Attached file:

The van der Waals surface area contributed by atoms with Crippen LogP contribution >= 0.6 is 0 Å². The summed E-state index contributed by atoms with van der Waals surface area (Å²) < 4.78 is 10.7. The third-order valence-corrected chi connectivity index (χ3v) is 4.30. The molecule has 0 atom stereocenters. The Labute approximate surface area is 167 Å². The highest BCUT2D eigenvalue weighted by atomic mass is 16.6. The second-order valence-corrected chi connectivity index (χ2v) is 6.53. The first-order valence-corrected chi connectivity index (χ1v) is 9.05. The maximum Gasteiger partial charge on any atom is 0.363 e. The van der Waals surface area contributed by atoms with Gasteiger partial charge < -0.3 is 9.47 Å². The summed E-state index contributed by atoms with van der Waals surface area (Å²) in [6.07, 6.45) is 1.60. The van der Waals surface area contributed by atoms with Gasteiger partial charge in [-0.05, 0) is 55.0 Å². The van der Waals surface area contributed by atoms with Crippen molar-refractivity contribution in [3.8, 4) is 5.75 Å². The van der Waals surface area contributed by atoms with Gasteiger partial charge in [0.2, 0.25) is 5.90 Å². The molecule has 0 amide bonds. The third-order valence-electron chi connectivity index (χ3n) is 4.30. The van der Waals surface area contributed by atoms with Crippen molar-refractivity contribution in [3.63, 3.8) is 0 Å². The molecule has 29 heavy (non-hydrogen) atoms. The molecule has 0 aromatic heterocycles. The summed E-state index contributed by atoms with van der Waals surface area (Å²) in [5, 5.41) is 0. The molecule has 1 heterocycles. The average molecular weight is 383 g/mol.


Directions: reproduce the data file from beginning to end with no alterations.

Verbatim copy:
The van der Waals surface area contributed by atoms with Crippen LogP contribution >= 0.6 is 0 Å². The summed E-state index contributed by atoms with van der Waals surface area (Å²) < 4.78 is 10.7. The third-order valence-corrected chi connectivity index (χ3v) is 4.30. The molecule has 0 atom stereocenters. The Labute approximate surface area is 167 Å². The highest BCUT2D eigenvalue weighted by atomic mass is 16.6. The second-order valence-corrected chi connectivity index (χ2v) is 6.53. The first-order valence-corrected chi connectivity index (χ1v) is 9.05. The maximum Gasteiger partial charge on any atom is 0.363 e. The van der Waals surface area contributed by atoms with Gasteiger partial charge < -0.3 is 9.47 Å². The summed E-state index contributed by atoms with van der Waals surface area (Å²) in [6.07, 6.45) is 1.60. The van der Waals surface area contributed by atoms with Gasteiger partial charge in [-0.05, 0) is 55.0 Å². The van der Waals surface area contributed by atoms with Crippen molar-refractivity contribution in [3.8, 4) is 5.75 Å². The van der Waals surface area contributed by atoms with Gasteiger partial charge in [0.2, 0.25) is 5.90 Å². The molecule has 0 amide bonds. The third-order valence-electron chi connectivity index (χ3n) is 4.30. The van der Waals surface area contributed by atoms with Crippen molar-refractivity contribution in [3.63, 3.8) is 0 Å². The molecule has 29 heavy (non-hydrogen) atoms. The molecule has 0 aromatic heterocycles. The summed E-state index contributed by atoms with van der Waals surface area (Å²) in [5, 5.41) is 0. The molecule has 1 heterocycles. The average molecular weight is 383 g/mol.